Refactoring Unit Tests

Llewellyn Falco and I paired on an introduction to his AcceptanceTests tool. I really like that tool for evaluating objects during testing in an easy, flexible and evolutionary way. It’s a great tool, but that’s not what this post is about.

Rob Hughes (@rhughesjr ) heard via Twitter that Llewellyn and I also refactored a bunch of RoslynDom tests to remove redundant code, and asked that I do a blog post about this aspect of our pairing. That’s what this post is about.

I wrote this about some later refactoring that Llewellyn inspired – so he should get all of the credit and none of the blame. I don’t think there is anything groundbreaking here. Just a detailed walkthrough of refactoring a set of unit tests, along with the logic behind the changes.

Removing redundant code from unit tests

When I write normal, non-unit test code, I think about refactoring common code from the very beginning. A lack of redundancy and flexibility/extensibility are primary forces I think about in software.

But not in unit tests. I believe that unit test creation should be a bit more like an amoeba eating up everything it can touch. A rigid shape caused by code reuse can hide a reduction in logical coverage and in LOC coverage. So, when Llewellyn and I began there were almost no helper methods in the RoslynDom tests.

RoslynDom is very simple in goal – load C# code into a language agnostic structure, allow interrogation and changes to the structure (yes, it’s mutable), and output C# code which looks like the original code. Oh, and you can ask whether two code structures have the same intent.

Because it does a few things across a mid-size number of different elements, there are a lot of very similar tests.

I believe it is best to discover where your tests are redundant, by refactoring them at a later date, and after you have a big pile of tests.

I do not recommend strategizing ahead of time about how to maximize code reuse in unit tests (been there, done that). It’s the only place in your code where I think the copy-paste-fix-differences cycle is OK. I’m referring only to strategizing and designing around code reuse too early.

Strategizing isolation of unit tests very early in the process is extremely helpful. I would say it is necessary, but if you have no tests, I don’t really care if you isolate your first ten tests.

So, why ever remove the redundant code?

Too often unit tests are a static pile that rots during our application development process. If we’re deeply committed, we fix all the broken tests. If we aren’t tests are disabled or removed as the schedule requires. Regardless, unit tests generally become rotten and stinky.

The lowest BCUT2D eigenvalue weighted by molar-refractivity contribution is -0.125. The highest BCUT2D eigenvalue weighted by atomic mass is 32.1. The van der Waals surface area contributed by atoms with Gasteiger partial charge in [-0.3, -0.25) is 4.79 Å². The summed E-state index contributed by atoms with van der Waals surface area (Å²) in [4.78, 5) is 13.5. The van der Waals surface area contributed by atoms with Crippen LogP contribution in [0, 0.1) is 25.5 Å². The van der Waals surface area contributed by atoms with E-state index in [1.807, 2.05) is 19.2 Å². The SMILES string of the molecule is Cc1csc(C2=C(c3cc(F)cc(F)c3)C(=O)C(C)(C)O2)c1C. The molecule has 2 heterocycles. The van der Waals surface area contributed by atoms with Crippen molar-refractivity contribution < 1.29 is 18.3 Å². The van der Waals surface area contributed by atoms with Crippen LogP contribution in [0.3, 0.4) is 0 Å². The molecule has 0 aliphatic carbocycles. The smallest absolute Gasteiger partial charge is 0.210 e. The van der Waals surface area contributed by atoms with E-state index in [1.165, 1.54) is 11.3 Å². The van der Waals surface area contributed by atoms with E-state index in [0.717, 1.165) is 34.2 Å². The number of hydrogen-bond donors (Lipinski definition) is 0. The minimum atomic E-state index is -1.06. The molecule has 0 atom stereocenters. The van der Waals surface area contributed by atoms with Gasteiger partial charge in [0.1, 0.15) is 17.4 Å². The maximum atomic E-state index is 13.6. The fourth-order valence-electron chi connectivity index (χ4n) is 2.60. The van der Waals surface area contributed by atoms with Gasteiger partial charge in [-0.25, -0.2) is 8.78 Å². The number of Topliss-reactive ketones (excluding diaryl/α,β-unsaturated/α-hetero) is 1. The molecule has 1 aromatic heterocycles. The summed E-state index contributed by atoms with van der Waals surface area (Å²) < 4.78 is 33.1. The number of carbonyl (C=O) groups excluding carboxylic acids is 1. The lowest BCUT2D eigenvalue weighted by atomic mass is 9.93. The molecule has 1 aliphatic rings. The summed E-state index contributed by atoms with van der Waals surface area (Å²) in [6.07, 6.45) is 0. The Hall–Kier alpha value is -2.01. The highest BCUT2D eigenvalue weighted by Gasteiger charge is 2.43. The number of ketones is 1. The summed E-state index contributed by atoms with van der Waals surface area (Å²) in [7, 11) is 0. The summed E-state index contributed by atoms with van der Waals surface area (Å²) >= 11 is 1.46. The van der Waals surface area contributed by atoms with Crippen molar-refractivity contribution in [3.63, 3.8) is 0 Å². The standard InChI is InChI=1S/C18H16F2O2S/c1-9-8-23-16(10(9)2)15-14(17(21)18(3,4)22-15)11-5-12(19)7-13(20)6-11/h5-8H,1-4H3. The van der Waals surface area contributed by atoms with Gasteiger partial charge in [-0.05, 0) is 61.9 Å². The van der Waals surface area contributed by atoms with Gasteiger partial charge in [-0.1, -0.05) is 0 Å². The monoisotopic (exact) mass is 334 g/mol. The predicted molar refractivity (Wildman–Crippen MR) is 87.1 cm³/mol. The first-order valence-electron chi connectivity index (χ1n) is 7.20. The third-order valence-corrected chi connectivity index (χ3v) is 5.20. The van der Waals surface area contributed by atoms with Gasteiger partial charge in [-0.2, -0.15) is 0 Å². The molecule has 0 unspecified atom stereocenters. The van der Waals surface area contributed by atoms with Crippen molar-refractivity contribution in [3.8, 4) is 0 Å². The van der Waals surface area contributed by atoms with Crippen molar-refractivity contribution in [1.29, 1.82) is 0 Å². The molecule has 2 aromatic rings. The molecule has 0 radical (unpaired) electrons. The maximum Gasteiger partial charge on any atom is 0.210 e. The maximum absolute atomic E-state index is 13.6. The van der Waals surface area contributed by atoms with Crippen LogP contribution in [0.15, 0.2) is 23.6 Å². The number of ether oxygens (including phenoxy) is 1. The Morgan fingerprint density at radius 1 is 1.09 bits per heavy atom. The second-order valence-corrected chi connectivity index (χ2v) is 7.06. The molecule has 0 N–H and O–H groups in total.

If tests aren’t isolated, rotting tests may become impossible to run. In the days before mocking, I saw a team toss >1,000 tests because of a database change. But RoslynDom tests are isolated because of the nature of the problem.

Beyond maintaining the ability to run your tests, the universal problem is that rotting tests become impossible to read and understand. Your unit tests are the best view into your system. It’s why we have test names that explain why we wrote the test (RoslynDom test naming is mediocre and adequate, not brilliant).

As you project the technical changes in the rest of this post to tests onto your own projects, think about how to increase clarity in what each test is accomplishing.

OK, already! What are the changes?

Here’s a simple test before refactoring

[TestMethod, TestCategory(SimpleAttributeCategory)]
public void Can_get_attributes_on_class()
{
var csharpCode = @"
[Serializable]
public class MyClass
{ }
"
;
var root = RDomFactory.GetRootFromString(csharpCode);
var class1 = root.Classes.First();
var attributes = class1.Attributes;
Assert.AreEqual(1, attributes.Count());
Assert.AreEqual("Serializable", attributes.First().Name);
}


RoslynDom has almost 600 unit tests. I like test categories and use constants to avoid mistyping them.

There are eight tests nearly identical to this that change what the attribute is placed on (class, structure, method, parameter, etc), and thus different code strings. There are also variations with different numbers of attributes. So, clearly there is a lot of redundant code (about 32 tests).

The two lines that retrieve the attributes are problematic. They will be different for every test. That’s a job for our mild-mannered super-hero: the delegate!

Refactoring the test part of the code with a delegate results in this method:


private static void VerifyAttributes(string csharpCode,
Func<IRoot, IEnumerable<IAttribute>> makeAttributes,
int count, params string[] names)
{
var root = RDomCSharp.Factory.GetRootFromString(csharpCode);
var attributes = makeAttributes(root).ToArray();
Assert.AreEqual(count, attributes.Count());
for (int i = 0; i < attributes.Count(); i++)
{
Assert.AreEqual(names[i], attributes[i].Name);
}
}


The things that change between tests are the input code (csharpCode), how the attributes are retrieved (makeAttributes), the count of attributes expected (count) and the expected parameter names (names).